Are you getting ready to build you’re first gaming computer and don’t know where to start? The Web is filled with guides that can help you build your first rig. Some tutorials explain how to set up the hardware, others describe how to install an operating system (OS). You might prefer step-by-step videos, or maybe you’d like to go old school and discuss your options in a forum. Those can be great places to get specific advice, but what if you just want to know where to begin?
Basic Setup Your basic setup should contain the following:
The central processing unit (CPU)
Random-access memory (RAM)
Graphics processing unit (GPU)
Hard drive (HDD) or solid-state drive (SSD)
Peripherals (mouse, monitor, keyboard)
Are your CPU and motherboard compatible? Compatibility is your number one priority! Remember, checking the socket isn’t always enough. Before buying the latest processor, make sure it is compatible with the motherboard you’ve chosen. Also, not having the right CPU can affect the speed of your memory in limiting its performance.
Feed speed-hungry CPUs with DRAM! Many new AMD® and Intel® processors feed on high-speed DDR4 memory. The more memory speed the processor has to work with, the higher its output. As a result, you get a faster, more responsive rig. Remember, you’re memory must be compatible with your CPU and motherboard.
What’s up with my memory speed? If you buy a kit that’s rated at 2400 MT/s, you should make sure you’re getting all the speed you bought! Always check the memory speeds after building your rig since you might need to enter the BIOS and load the memory profile. The Ballistix® M.O.D. Utility and other third-party apps can show you the speed at which your system is using your memory. RAM installation RAM sticks, or DIMMs, can only go one way, so ensure they’re aligned before applying any force while installing them. We don’t want an accidental Hulk Smash moment. See how to install memory in your desktop or laptop with one of our online guides, or follow the instructions from the manufacturer.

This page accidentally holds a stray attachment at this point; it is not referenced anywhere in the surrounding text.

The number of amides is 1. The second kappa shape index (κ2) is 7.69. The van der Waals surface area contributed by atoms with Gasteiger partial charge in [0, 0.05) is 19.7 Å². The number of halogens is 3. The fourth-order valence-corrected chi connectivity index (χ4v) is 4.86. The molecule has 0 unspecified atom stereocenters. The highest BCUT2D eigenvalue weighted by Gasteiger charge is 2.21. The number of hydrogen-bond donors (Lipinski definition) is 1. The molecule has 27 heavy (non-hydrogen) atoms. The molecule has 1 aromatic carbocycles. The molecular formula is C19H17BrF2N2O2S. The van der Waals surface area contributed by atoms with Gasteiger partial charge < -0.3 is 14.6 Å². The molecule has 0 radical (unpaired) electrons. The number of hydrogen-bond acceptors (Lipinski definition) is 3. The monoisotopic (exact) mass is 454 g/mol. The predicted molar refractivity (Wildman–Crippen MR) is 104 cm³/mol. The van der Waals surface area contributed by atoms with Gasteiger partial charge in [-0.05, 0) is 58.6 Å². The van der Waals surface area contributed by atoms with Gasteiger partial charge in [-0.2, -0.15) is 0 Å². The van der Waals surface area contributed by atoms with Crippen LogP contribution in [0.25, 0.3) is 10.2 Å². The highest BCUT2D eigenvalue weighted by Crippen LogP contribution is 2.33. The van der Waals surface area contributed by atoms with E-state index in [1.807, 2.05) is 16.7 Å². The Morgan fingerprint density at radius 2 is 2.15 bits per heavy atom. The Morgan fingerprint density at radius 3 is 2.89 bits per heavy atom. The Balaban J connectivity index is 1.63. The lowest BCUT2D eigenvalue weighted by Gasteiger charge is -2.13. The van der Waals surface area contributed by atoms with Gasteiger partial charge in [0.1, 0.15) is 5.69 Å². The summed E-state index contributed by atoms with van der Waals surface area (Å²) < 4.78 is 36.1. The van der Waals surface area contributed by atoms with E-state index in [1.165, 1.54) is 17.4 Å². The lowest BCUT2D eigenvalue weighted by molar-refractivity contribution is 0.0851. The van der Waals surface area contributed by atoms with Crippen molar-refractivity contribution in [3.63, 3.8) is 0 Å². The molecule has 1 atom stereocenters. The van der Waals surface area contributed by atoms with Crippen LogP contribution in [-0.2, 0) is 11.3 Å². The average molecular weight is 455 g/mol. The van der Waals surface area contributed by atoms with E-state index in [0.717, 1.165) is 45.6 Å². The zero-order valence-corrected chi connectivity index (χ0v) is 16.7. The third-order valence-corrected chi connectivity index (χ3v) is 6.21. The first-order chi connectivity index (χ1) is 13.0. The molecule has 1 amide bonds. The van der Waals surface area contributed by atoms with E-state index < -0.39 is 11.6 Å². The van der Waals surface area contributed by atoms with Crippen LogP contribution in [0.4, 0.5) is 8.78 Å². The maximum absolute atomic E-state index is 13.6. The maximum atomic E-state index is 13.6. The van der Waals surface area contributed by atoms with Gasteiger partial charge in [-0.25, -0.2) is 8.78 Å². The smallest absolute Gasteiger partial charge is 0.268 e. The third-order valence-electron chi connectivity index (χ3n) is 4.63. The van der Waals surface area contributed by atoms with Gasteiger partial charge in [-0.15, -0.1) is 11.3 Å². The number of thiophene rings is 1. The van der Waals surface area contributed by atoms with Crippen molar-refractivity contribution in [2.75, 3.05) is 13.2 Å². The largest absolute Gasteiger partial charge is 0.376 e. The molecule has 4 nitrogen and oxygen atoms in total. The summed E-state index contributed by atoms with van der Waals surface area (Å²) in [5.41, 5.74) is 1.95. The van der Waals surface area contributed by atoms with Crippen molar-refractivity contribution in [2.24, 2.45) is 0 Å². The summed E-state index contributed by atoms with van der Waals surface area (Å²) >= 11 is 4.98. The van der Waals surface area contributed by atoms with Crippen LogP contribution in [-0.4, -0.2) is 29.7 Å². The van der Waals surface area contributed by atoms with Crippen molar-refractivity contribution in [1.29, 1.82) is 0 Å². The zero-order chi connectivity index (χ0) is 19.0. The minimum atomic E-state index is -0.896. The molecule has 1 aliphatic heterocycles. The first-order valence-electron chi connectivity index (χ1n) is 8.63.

The paste is important! New builders may not be aware of the importance of heat paste in a custom rig, but it is a basic necessity that is quick and easy to apply. First, remember to always put the paste on top of the CPU, never underneath it! We recommend using a pea-sized drop for perfect adhesion. Too much (within reason) won’t hurt but it will make a mess. Not enough may be insufficient for the proper heat transfer.
Mistakes happen Do NOT forget the I/O shield. It probably won’t happen on one of your first rigs as you double- and triple-check everything, but as you go forward and you get used to building systems, you may forget the I/O shield. Totally happened to a friend, of course.
Why you need an 80 Plus rating on the power supply You want a power supply that won’t let you down! That’s why there are the 80 Plus certifications and each one has different criteria around the efficiency of the power supply. Here are the different levels of certification, in order from basic to highest quality:
80 Plus Bronze
80 Plus Silver
80 Plus Gold
80 Plus Platinum
80 Plus Titanium
The higher the efficiency certificate, the higher the standards of the power supply. They also have other features like over-current protection (OCP) and over-voltage protection (OVP) that will keep your system safe. Keep in mind that a semi-modular or fully modular power supply will make cable management easier! Cable management Half the fun in building your PC is actually putting it together. And of course, you want it to look nice and clean, right? Cable management helps with making it look nice and tidy, and in some cases, it can even improve system cooling since you get better airflow inside the chassis!
To overclock or not to overclock? Well, that depends on you! To many, the possibility of burning out your rig and its components isn’t worth the risk, and you’ll void your parts’ warranties. But, if you want to push your rig to its absolute performance edge, there are tons of guides online to assist you in tuning your system.